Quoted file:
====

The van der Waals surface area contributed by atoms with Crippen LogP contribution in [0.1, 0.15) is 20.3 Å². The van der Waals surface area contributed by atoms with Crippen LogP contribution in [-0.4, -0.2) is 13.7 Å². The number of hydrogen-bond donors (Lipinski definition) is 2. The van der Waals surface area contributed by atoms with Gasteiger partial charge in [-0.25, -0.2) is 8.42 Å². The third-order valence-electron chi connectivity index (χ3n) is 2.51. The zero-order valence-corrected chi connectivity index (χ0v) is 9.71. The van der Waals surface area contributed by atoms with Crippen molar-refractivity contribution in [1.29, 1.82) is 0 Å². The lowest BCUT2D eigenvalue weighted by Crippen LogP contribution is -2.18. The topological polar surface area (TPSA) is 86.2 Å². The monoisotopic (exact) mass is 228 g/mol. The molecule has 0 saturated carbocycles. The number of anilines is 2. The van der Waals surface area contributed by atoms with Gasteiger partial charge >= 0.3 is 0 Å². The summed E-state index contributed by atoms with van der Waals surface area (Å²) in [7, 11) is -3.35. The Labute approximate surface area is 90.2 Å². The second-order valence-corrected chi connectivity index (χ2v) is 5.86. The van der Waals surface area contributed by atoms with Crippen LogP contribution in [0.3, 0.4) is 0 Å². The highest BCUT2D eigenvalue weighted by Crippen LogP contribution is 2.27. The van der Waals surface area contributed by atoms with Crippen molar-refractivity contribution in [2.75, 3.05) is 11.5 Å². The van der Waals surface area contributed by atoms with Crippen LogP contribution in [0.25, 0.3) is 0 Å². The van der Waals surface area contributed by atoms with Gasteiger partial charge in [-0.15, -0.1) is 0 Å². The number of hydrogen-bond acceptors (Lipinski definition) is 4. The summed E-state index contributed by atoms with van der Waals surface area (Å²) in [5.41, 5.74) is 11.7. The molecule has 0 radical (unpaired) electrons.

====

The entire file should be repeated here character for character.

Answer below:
The van der Waals surface area contributed by atoms with Crippen LogP contribution in [0.1, 0.15) is 20.3 Å². The van der Waals surface area contributed by atoms with Crippen LogP contribution in [-0.4, -0.2) is 13.7 Å². The number of hydrogen-bond donors (Lipinski definition) is 2. The van der Waals surface area contributed by atoms with Gasteiger partial charge in [-0.25, -0.2) is 8.42 Å². The third-order valence-electron chi connectivity index (χ3n) is 2.51. The zero-order valence-corrected chi connectivity index (χ0v) is 9.71. The van der Waals surface area contributed by atoms with Crippen molar-refractivity contribution in [1.29, 1.82) is 0 Å². The lowest BCUT2D eigenvalue weighted by Crippen LogP contribution is -2.18. The topological polar surface area (TPSA) is 86.2 Å². The monoisotopic (exact) mass is 228 g/mol. The molecule has 0 saturated carbocycles. The number of anilines is 2. The van der Waals surface area contributed by atoms with Gasteiger partial charge >= 0.3 is 0 Å². The summed E-state index contributed by atoms with van der Waals surface area (Å²) in [7, 11) is -3.35. The Labute approximate surface area is 90.2 Å². The second-order valence-corrected chi connectivity index (χ2v) is 5.86. The van der Waals surface area contributed by atoms with Crippen LogP contribution in [0.3, 0.4) is 0 Å². The highest BCUT2D eigenvalue weighted by Crippen LogP contribution is 2.27. The van der Waals surface area contributed by atoms with Crippen molar-refractivity contribution in [2.75, 3.05) is 11.5 Å². The van der Waals surface area contributed by atoms with Crippen LogP contribution in [0.25, 0.3) is 0 Å². The van der Waals surface area contributed by atoms with Gasteiger partial charge in [-0.15, -0.1) is 0 Å². The number of hydrogen-bond acceptors (Lipinski definition) is 4. The summed E-state index contributed by atoms with van der Waals surface area (Å²) in [5.41, 5.74) is 11.7. The molecule has 0 radical (unpaired) electrons.